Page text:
Good colostrum management is the single biggest contributor to calf health and survival. Benefits include:
- Decrease in disease and treatments, particularly scours but also navel and joint ill
- Decrease death rates in calves
- Increased growth rates and feed efficiency
- Decrease time to get in calf
- Increased milk production for the 1st and 2nd lactation
- Decreased likelihood of being culled in 1st season
Colostrum management can be summed up by the three Qs – Quickly, Quality, Quantity.
- Calves require antibodies from colostrum to provide immunity in their first part of life. They absorb antibodies from colostrum best within the first 4-6 hours, ideally within 2 hours. The rate of absorption then declines and the calfs gut no longer absorbs antibodies after 24 hours.
- Cow’s colostrum has the greatest antibody level at birth (22% BRIX). Levels decline rapidly, 33% over the next 14 hours reaching as low as 50% at the second milking (12% BRIX). The sooner after birth colostrum is collected the higher the antibody level.
- Levels of antibody can decline in the udder and in the bucket after collection so its important to feed it soon after it is harvested.
- A high rate of calves left in the paddock to suckle fail to get enough antibody. Factors include time to rise and feed, cold temperatures, health of the dam and mothering ability. Calves should be on their feet quickly and those sitting down longer than 2 hours stay colder, have poorer antibody absorption and greater risk of illness. Best results are seen when calves are collected regularly (twice daily minimum) and bottle or tube fed colostrum as soon as possible.
- It is recommended to feed >22% BRIX colostrum. BRIX refractometers are a quick, easy to use hand held tool that can be used on farm to estimate the antibody level. Simply apply a drop of milk to the screen and measure the level via the eye piece. BRIX levels of 22% or greater indicate adequate quality colostrum. In a recent NZ study only 10% of samples were above 22% BRIX.
- Colostrum antibody levels can vary greatly between cows and not all cows make suitable colostrum. Factors such as genetics, age and length of dry period play a role.
- Jerseys produce the highest antibody levels followed by Aryshires then Fresians.
- Excessively short dry periods result in lower antibody levels.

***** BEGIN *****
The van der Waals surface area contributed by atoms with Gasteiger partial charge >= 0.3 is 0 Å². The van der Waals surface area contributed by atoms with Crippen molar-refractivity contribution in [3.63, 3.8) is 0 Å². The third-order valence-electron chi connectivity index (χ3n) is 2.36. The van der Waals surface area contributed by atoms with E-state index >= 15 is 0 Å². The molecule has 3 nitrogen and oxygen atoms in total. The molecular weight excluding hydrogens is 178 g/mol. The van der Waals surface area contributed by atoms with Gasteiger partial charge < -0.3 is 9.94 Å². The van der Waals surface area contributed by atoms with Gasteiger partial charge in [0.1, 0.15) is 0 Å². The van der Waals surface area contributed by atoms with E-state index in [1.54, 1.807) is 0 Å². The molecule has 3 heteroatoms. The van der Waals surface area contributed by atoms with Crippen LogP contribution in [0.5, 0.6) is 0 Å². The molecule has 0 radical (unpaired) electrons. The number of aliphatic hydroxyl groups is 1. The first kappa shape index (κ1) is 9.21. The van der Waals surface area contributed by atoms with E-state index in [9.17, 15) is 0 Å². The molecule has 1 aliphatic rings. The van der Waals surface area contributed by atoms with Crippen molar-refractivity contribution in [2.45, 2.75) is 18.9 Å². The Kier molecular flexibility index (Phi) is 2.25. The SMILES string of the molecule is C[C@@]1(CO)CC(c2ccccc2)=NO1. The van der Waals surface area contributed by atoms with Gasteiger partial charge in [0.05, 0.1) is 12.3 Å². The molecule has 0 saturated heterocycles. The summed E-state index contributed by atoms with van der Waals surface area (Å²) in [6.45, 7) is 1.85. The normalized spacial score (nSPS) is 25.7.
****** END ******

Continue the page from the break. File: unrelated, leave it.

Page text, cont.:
- Cows dry for 40 days versus 60 days produce 2.2 kg less colostrum
- High bacterial levels in colostrum can inhibit antibody absorption in the calf’s gut. Colostrum is often a soup of bacteria. A recent NZ study showed a vast majority of farms fed colostrum to newborns that had excessive bacterial levels.
Strategies to reduce bacterial contamination include:
- Ensuring buckets, calf feeders and colostrum storage containers are clean and sanitised. A cover is recommended to keep out flies and rodents.
- Use of a preservative to inhibit bacterial growth. Potassium sorbate has been shown to significantly reduce bacterial growth and outperform other colostrum keepers.
- Refrigeration of colostrum. At certain times in the season it can be hard to come by enough adequate colostrum. Colostrum can be frozen for up to a year and used when decent colostrum supply is low.
- Pasteurisation of colostrum. This has been used more so overseas to lower levels of bacteria.
- Avoid feeding colostrum from known or suspected Johnes positive cows.
- Pooling colostrum from the cows first milking with second, third and subsequent milkings dilutes antibody level. This is insufficient for new born calves.
- Ensuring cows are vaccinated 3-6 weeks prior to calving boosts antibody levels in colostrum. This protects against diseases such as rotavirus, salmonella, coronavirus and E coli.
- Quantity depends on quality. Calves need to be fed larger volumes of lower quality colostrum in order to achieve adequate antibody absorption.
- The recommended volume within their first 12 hours of life is 10% of their bodyweight. This is 3-4L depending on the size of the calf. Note: If tube feeding a maximum of 2L per feed.
- Antibodies are not the only positive component of colostrum. Colostrum also contributes to gastrointestinal development and temperature management in the calf plus has antimicrobial effects. Feeding colostrum after the gut closes at 24 hours still has positive effects such as less treatment for illness, respiratory disease and scouring.
If you are wondering how you are doing on the scale of things we can assess how well your calves are doing using serum samples. Give us a call if you’d like some help.